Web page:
World News Roundup: UK minister: no decision yet on COVID-19 vaccines for

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Following is a summary of current world news briefs.

UK minister: no decision yet on COVID-19 vaccines for healthy children

British vaccines minister Nadhim Zahawi on Sunday said a decision had not yet been taken on whether healthy children aged 12- to 15-years-old should be vaccinated against COVID-19, following reports that a rollout could begin in the coming days.

Britain’s Joint Committee on Vaccination and Immunisation (JCVI) on Friday declined to recommend vaccinations for children in that group, taking a precautionary approach due to a rare risk of heart inflammation, but adding the issue was finely balanced.

Spanish village hosts first bull running fiesta since pandemic

Ten bulls charged through the streets of Villaseca de la Sagra on Sunday in pursuit of hundreds of runners as the first bull-running fiesta was held in Spain since the start of the COVID-19 pandemic. Villages and towns across Spain hold the fiestas but they were prohibited last year as the country brought in tough health restrictions. Opposition to them has increased in recent years as Spanish society remains divided over the controversial issue of using bulls for sport.

Pope hopes many countries take Afghan refugees and young are educated

Pope Francis said on Sunday that he was praying that many countries take Afghan refugees and, in an apparent reference to the Taliban’s past restrictions on schooling for women, said it is essential that young Afghans receive an education. “In these moments of upheaval, in which Afghans are seeking refuge, I pray for the most vulnerable among them,” he told hundreds of people in St. Peter’s Square for his weekly blessing.

U.N. urges Australia to speed up efforts to drop coal

Australia’s government should increase its efforts to phase out coal or else climate change will dramatically damage the country’s economy, Selwin Hart, the United Nations special adviser on climate change, said on Sunday. Australia’s reliance on coal-fired power makes it one of the world’s largest carbon emitters per capita, but its conservative government has steadfastly backed Australia’s new deputy PM casts shadow over 2050 net-zero emissions ambition fossil fuel industries, saying tougher action on emissions would cost jobs.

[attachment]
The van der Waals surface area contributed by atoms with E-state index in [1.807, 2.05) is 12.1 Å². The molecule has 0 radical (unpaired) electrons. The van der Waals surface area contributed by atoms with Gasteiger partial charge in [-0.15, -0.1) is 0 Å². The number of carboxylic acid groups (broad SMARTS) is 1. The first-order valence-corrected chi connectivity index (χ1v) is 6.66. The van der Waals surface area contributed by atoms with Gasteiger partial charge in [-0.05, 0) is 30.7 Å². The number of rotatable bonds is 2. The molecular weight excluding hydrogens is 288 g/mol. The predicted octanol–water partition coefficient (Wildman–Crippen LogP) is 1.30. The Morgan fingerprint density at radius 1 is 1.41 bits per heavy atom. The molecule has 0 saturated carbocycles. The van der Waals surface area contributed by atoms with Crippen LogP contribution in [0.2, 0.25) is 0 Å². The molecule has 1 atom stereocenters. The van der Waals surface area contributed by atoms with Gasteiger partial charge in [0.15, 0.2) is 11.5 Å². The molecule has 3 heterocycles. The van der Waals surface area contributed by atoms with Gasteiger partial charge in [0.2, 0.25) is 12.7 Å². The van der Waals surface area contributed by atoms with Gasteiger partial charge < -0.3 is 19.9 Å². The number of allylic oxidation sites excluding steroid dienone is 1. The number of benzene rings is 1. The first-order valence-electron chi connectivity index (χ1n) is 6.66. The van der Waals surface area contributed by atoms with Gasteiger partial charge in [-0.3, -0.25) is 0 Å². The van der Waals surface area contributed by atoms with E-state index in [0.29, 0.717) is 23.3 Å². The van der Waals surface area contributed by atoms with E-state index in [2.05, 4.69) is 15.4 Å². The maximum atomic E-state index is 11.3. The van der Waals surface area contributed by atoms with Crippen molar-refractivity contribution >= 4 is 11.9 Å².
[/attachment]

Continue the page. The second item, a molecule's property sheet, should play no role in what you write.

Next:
Taiwan scrambles jets against renewed Chinese military activity

Taiwan’s air force scrambled on Sunday against renewed Chinese military activity, with its defense ministry reporting that 19 aircraft including nuclear-capable bombers had flown into Taiwan’s air defense identification zone. Chinese-claimed Taiwan has complained for a year or more of repeated missions by China’s air force near the self-ruled island, often in the southwestern part of its air defense zone near the Taiwan-controlled Pratas Islands.

New Zealand tried to deport attacker for years after he arrived as refugee

New Zealand had tried for years to deport the knife-wielding militant who wounded seven people at a mall in Auckland last week, the government said after it released more details on the attacker following the lifting of a court suppression order. Court documents made public on Sunday identified the attacker as Ahamed Aathil Mohamed Samsudeen, 32, an ethnic Tamil Muslim from Sri Lanka. He had arrived in New Zealand 10 years ago on a student visa-seeking refugee status, which was granted in 2013.

Each COVID-19 surge poses a risk for healthcare workers: PTSD

Nurse Chris Prott’s knees jump, his heart races, his mouth goes dry and his mind floods with dark memories when he talks about working in the Milwaukee VA Medical Center’s intensive care unit (ICU) during pandemic surges. Prott shares a struggle common to many of the military veterans for whom he has cared for years: symptoms of post-traumatic stress disorder (PTSD).

Taliban, opposition fight for Afghan holdout province, top U.S. general warns of civil war

Taliban and opposition forces battled on Saturday to control the Panjshir Valley north of Kabul, the last Afghan province holding out against the militant group, as the top U.S. general warned of a “civil war” if the Islamists failed to consolidate power. Both sides claimed to have the upper hand in Panjshir but neither could produce conclusive evidence to prove it. The Taliban, which swept through the country ahead of the final withdrawal of U.S.-led forces this week, was unable to control the valley when they ruled Afghanistan from 1996 to 2001.

Syrian army resumes shelling of rebel enclave after collapse of deal

Syrian army units backed by Iranian-backed militias resumed the shelling of a rebel enclave in southern Syria on Sunday after the collapse of a Russia-brokered deal to allow the government to reinstate full control over the area. Russian generals brokered the deal late on Tuesday to avert bloody urban warfare after the heaviest bombardment by elite army units of the rebel core of the city of Deraa in a two-month siege that has forced many of the 50,000 inhabitants to flee.

Boosted by surge in polls, Germany’s Scholz bets on coalition with the Greens

Germany’s center-left chancellor candidate Olaf Scholz wants to lead Europe’s largest economy in a coalition government with the left-leaning Greens, though polls suggest he will need the support of a third party to reach a stable majority in parliament. Scholz and his Social Democrats (SPD) have opened up a five-point lead over Chancellor Angela Merkel’s conservatives ahead of a Sept. 26 national election that promises multiple coalition options and unusually complicated negotiations.

(This story has not been edited by Devdiscourse staff and is auto-generated from a syndicated feed.)

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